Labour pledges to launch Great British Energy ‘within months’ of general election victory

The Great British Energy website went live late on Thursday night (30 May), providing more information on how the company would work and the benefits it could bring in terms of lower energy bills, new green jobs and future-proofing the UK.

Labour leader Kier Starmer has stated that setting up Great British Energy would be one of his government’s first steps after the election on 4 July.

Great British Energy would focus on energy generation in the first instance, the website confirms. It would be backed with public funding from Labour’s slimmed-down multi-billion-pound annual green investment coffers. This funding would be raised through an enhanced windfall tax on North Sea oil and gas operators, who already pay a 75% tax rate which would be hiked to 78% under a Labour Government.

Labour wants to use Great British Energy support both mature renewable and nuclear technologies, and emerging technologies such as floating offshore wind, tidal and renewable hydrogen. Regardless of a technology’s maturity, the aim will be to crowd in private investment by offering the public funding and government expertise needed to reduce risks for investors.

Great British Energy would be based in Scotland, and Labour has a vision to ensure that it supports energy generation assets in all UK regions. It will partner with other organisations to deliver at least 8GW of community renewables over the course of the next Parliament.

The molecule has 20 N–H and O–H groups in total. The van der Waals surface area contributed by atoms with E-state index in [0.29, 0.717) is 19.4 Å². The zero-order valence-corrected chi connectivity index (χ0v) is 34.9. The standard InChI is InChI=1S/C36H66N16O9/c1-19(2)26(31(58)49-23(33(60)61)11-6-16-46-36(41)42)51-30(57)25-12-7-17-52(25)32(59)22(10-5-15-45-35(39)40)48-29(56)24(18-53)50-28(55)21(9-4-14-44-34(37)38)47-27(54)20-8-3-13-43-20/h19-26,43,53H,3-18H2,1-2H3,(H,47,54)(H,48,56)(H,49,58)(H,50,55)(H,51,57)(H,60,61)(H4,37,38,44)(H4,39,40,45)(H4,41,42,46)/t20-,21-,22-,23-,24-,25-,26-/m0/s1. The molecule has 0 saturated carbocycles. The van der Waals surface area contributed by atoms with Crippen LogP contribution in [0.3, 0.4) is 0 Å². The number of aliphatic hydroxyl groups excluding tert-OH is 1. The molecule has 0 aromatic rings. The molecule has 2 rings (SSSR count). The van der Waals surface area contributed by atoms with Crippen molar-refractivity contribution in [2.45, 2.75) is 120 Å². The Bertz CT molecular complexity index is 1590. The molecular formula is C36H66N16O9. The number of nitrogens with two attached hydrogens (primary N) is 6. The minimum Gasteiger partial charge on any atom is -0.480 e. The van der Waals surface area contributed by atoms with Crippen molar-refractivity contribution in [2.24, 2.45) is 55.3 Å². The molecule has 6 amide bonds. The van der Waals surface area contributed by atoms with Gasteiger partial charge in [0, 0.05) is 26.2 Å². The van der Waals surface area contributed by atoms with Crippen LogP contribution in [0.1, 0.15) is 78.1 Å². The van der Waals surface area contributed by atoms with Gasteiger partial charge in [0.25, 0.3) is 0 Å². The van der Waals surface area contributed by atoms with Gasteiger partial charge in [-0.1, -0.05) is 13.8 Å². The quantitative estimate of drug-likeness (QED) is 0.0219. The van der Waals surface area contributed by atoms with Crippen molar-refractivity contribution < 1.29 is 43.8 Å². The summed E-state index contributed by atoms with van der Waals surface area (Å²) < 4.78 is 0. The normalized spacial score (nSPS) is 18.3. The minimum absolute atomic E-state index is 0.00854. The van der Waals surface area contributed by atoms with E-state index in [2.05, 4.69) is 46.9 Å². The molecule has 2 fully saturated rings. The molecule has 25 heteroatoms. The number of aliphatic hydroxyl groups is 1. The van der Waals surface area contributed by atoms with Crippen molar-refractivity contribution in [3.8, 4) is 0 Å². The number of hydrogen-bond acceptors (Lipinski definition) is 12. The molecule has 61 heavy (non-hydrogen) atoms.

The incumbent Conservative Government notably made no provisions to accelerate the deployment of community renewables through the Energy Act. Community energy organisations have cited barriers including planning, accessing funding for upfront costs and difficulty finding ways to sell surplus electricity locally.

Starmer and his shadow cabinet are pitching Great British Energy to the general public with a promise to bring down bills and safeguard Britain against any future energy price crises.

The Energy and Climate Intelligence Unit’s head of parliamentary engagement Alasdair Johnstone believes this is a sensible approach.

He said: “The UK has spent £100bn on gas during the energy crisis of the last couple of years,  placing a burden not only on bill payers but also taxpayers as bills were subsidised. With prices are set to go up again in October, there will be a need to insulate from more gas price volatility.

“This means using less gas and more British renewables along with insulating homes so they leak less heat. Recent polling showed that the public think that the best long-term solution to the energy crisis is to decrease dependence on gas and transition to renewable energy.”

The ECIU and other green groups have stated that shifting the electricity generation mix is only one part of the puzzle; Parties will also need to set out their plans for improving energy efficiency and decoupling wholesale electricity prices from wholesale gas prices.

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